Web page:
2) I have been using a BroadLink RM4 Mini. It’s worked okay, but keep disconnecting from the WiFi, hence wanting to change. Does anyone know of a method to convert the BroadLink RM IR codes to the Moes/Tuya format? I found codes for discrete options, and I’d really like to re-use them (convert) if I can.

    • Hello James,

      This has nothing to do with the IR blaster. You are almost certainly encountering something called Rolling Codes.
      What this is, is the original remote fires a different code from a pool of, let’s say, a 1000 codes which only the receiver can understand. This is a security measure for many devices, garage doors, car keys etc. so they cannot be cloned easily.

      The way IR blasters such as the Broadlink RM Pro deal with this is in two ways:
      1. They either send a partial code, which may or may not work (usually doesn’t)
      2. If it’s a popular device, they may send rolling codes from the same pool (extremely rare!)

      Is the remote the same you are trying to clone like with the Broadlink RM Pro?
      The IR blaster on the Broadlink is more powerful, covering a longer range, but the learning capabilities of both devices is the same.

      I would suggest holding the button on the remote just a tad bit longer when learning, see if that helps and ensure it’s not a rolling code.

      Hope I’m being clear.

      • Hi,

        Thanks for that and I’ll give it a try.

        The devices I’m trying to use are a Sony Receiver/TV etc so I don’t think it’s a rolling code issue. These aren’t security devices.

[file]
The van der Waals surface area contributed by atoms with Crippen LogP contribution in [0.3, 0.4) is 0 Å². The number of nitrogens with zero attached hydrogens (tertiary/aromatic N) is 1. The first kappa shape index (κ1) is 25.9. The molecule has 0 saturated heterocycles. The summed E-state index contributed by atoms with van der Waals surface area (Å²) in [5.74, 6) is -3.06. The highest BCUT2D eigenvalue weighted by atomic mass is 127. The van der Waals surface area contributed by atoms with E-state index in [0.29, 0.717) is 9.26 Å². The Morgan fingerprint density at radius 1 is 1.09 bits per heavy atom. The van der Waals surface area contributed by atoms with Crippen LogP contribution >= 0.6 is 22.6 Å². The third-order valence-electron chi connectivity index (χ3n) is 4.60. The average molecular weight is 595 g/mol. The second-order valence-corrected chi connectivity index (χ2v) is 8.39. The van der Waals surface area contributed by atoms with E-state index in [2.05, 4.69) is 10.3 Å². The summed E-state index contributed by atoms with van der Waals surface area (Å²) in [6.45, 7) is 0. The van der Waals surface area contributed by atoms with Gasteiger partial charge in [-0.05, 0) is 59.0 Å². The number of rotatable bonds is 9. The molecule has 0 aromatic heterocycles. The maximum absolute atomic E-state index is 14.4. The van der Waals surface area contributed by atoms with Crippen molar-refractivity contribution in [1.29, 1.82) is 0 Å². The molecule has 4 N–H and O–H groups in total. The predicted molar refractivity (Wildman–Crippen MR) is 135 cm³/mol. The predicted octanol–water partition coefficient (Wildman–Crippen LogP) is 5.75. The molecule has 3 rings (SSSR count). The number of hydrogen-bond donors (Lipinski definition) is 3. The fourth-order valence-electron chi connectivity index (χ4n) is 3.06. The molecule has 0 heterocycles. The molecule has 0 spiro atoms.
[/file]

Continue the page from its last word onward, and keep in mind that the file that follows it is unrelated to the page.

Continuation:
I also tried using the Broadlink RM 4 Mini to send the code and for the Tuya to use these to learn. The Tuya seemed to get significantly different codes each time.

        I grabbed a number of these codes from the Sony IR DB originally, and converted them to the Broadlink format.

        I’ll try more and look at Google more.

  3. I’m struggling to get the custom quirk working. I’ve installed it, it says they’re being loaded, but it isn’t actually showing the right options.
    the device is showing in HA as “TS1201 by _TZ3290_7v1k4vufotpowp9z” – I added _TZ3290_7v1k4vufotpowp9z to the quirk because it wasn’t there, but it still isn’t showing up… any ideas?

    • for anyone else who ends up here – a) it IS there, it’s just farther down the code in a different section. b) it was added! it worked! I was just looking at the wrong place in the config – you need to change the cluster from the default to ZosungIRControl Endpoint ID1

  4. Hi, trying to do script with two different codes for ON/OFF, if i do that i get error “Message malformed: extra keys not allowed @ data[‘switch’]” what i do wrong?

    - platform: template
    service: mqtt.publish
    payload: >-
    {"ir_code_to_send": "De0R7REwApEG9gEwAjACAHC8AZEGgAsJMAIwApEG9gGRBoAHAT=="}
    topic: zigbee2mqtt/Tuya ZS06 IR Remote/set
    service: mqtt.publish
    payload: >-
    {"ir_code_to_send": "pEG9gEwAjACAHC8AZEGgAEGgAsJMAIwApEGsJMiofEG9gGR6AT=="}
    topic: zigbee2mqtt/Tuya ZS06 IR Remote/set

    • The code you copying is correct, but that error code is telling me you are doing something wrong. Paste your full code and I’ll try to help you.


      • I get the same error “Message malformed: extra keys not allowed @ data[‘switch’]” what i do wrong?

        • Not OP but I got the same error. Here is my full code

          alias: New Script
          sequence: #Replace Device ID (Friendly name from Zigbee2MQTT) and IR Codes
          - platform: template
          service: mqtt.publish
          payload: >- #Replace IR Code
          topic: zigbee2mqtt/IR zigbee/set #Replace Device ID
          service: mqtt.publish
          payload: >- #Replace IR Code
          topic: zigbee2mqtt/IR zigbee/set #Replace Device ID

    • did you get this to work? also having the same problem… even tried the 1st script and its not working try to make mqtt listen and received the message but its still not working 🙁

    • Figured out this issue we have. Silly actually, the template coding should be in the configuration.yaml file. Not created as a script. Paste this code that SHS provided into that file and edit it to your needs and it should work.

      Although I have an issue now, I can turn OFF a device but cannot turn it ON. Could it be because of the last “learned code” that was in Z2M?